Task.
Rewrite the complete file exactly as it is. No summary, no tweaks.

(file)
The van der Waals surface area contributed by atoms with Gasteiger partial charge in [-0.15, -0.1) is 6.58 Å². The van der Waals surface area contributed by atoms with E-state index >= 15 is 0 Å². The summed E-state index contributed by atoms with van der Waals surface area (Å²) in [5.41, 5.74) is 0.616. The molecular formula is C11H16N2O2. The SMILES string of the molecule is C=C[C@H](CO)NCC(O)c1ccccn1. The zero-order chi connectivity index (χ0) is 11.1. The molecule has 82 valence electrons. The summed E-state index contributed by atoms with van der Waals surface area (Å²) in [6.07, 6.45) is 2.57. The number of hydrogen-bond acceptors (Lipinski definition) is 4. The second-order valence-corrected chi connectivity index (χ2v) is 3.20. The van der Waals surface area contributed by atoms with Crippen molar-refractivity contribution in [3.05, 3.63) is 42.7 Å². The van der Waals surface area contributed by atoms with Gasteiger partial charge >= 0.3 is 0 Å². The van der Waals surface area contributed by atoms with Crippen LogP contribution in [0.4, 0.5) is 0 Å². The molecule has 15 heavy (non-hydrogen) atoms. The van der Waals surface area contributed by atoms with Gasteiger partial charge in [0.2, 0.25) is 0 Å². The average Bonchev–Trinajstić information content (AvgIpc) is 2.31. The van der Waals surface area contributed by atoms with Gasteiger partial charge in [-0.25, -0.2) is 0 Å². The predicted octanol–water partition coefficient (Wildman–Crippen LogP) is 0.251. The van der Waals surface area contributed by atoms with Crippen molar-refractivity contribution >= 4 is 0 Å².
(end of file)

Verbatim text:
The van der Waals surface area contributed by atoms with Gasteiger partial charge in [-0.15, -0.1) is 6.58 Å². The van der Waals surface area contributed by atoms with E-state index >= 15 is 0 Å². The summed E-state index contributed by atoms with van der Waals surface area (Å²) in [5.41, 5.74) is 0.616. The molecular formula is C11H16N2O2. The SMILES string of the molecule is C=C[C@H](CO)NCC(O)c1ccccn1. The zero-order chi connectivity index (χ0) is 11.1. The molecule has 82 valence electrons. The summed E-state index contributed by atoms with van der Waals surface area (Å²) in [6.07, 6.45) is 2.57. The number of hydrogen-bond acceptors (Lipinski definition) is 4. The second-order valence-corrected chi connectivity index (χ2v) is 3.20. The van der Waals surface area contributed by atoms with Crippen molar-refractivity contribution in [3.05, 3.63) is 42.7 Å². The van der Waals surface area contributed by atoms with Gasteiger partial charge >= 0.3 is 0 Å². The van der Waals surface area contributed by atoms with Crippen LogP contribution in [0.4, 0.5) is 0 Å². The molecule has 15 heavy (non-hydrogen) atoms. The van der Waals surface area contributed by atoms with Gasteiger partial charge in [0.2, 0.25) is 0 Å². The average Bonchev–Trinajstić information content (AvgIpc) is 2.31. The van der Waals surface area contributed by atoms with Gasteiger partial charge in [-0.25, -0.2) is 0 Å². The predicted octanol–water partition coefficient (Wildman–Crippen LogP) is 0.251. The van der Waals surface area contributed by atoms with Crippen molar-refractivity contribution >= 4 is 0 Å².